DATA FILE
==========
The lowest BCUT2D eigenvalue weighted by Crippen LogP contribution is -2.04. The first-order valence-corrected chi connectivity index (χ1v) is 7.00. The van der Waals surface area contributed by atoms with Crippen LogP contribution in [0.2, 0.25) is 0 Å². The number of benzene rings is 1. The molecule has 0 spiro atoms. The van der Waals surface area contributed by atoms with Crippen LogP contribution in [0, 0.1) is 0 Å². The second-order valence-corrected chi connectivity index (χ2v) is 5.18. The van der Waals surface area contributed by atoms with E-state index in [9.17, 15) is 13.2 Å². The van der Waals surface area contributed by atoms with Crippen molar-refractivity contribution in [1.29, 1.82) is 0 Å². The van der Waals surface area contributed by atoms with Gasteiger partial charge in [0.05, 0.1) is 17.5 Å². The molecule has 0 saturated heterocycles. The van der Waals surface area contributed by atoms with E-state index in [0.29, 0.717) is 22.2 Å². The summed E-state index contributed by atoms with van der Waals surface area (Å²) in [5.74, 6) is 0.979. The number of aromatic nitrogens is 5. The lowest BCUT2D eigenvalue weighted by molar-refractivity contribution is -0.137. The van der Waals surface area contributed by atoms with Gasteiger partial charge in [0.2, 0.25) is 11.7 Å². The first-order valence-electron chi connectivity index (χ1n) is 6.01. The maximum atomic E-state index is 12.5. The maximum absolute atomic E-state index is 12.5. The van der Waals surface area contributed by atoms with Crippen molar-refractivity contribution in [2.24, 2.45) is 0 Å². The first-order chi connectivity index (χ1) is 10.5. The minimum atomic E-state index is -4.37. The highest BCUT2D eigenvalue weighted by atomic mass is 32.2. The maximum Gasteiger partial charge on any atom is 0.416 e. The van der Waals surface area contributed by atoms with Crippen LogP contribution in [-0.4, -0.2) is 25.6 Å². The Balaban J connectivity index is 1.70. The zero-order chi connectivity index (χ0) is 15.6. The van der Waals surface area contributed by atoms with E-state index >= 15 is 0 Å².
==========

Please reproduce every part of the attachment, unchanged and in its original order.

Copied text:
The lowest BCUT2D eigenvalue weighted by Crippen LogP contribution is -2.04. The first-order valence-corrected chi connectivity index (χ1v) is 7.00. The van der Waals surface area contributed by atoms with Crippen LogP contribution in [0.2, 0.25) is 0 Å². The number of benzene rings is 1. The molecule has 0 spiro atoms. The van der Waals surface area contributed by atoms with Crippen LogP contribution in [0, 0.1) is 0 Å². The second-order valence-corrected chi connectivity index (χ2v) is 5.18. The van der Waals surface area contributed by atoms with E-state index in [9.17, 15) is 13.2 Å². The van der Waals surface area contributed by atoms with Crippen molar-refractivity contribution in [1.29, 1.82) is 0 Å². The van der Waals surface area contributed by atoms with Gasteiger partial charge in [0.05, 0.1) is 17.5 Å². The molecule has 0 saturated heterocycles. The van der Waals surface area contributed by atoms with E-state index in [0.29, 0.717) is 22.2 Å². The summed E-state index contributed by atoms with van der Waals surface area (Å²) in [5.74, 6) is 0.979. The number of aromatic nitrogens is 5. The lowest BCUT2D eigenvalue weighted by molar-refractivity contribution is -0.137. The van der Waals surface area contributed by atoms with Gasteiger partial charge in [0.2, 0.25) is 11.7 Å². The first-order valence-electron chi connectivity index (χ1n) is 6.01. The maximum atomic E-state index is 12.5. The maximum absolute atomic E-state index is 12.5. The van der Waals surface area contributed by atoms with Crippen molar-refractivity contribution in [2.24, 2.45) is 0 Å². The first-order chi connectivity index (χ1) is 10.5. The minimum atomic E-state index is -4.37. The highest BCUT2D eigenvalue weighted by atomic mass is 32.2. The maximum Gasteiger partial charge on any atom is 0.416 e. The van der Waals surface area contributed by atoms with Crippen LogP contribution in [-0.4, -0.2) is 25.6 Å². The Balaban J connectivity index is 1.70. The zero-order chi connectivity index (χ0) is 15.6. The van der Waals surface area contributed by atoms with E-state index >= 15 is 0 Å².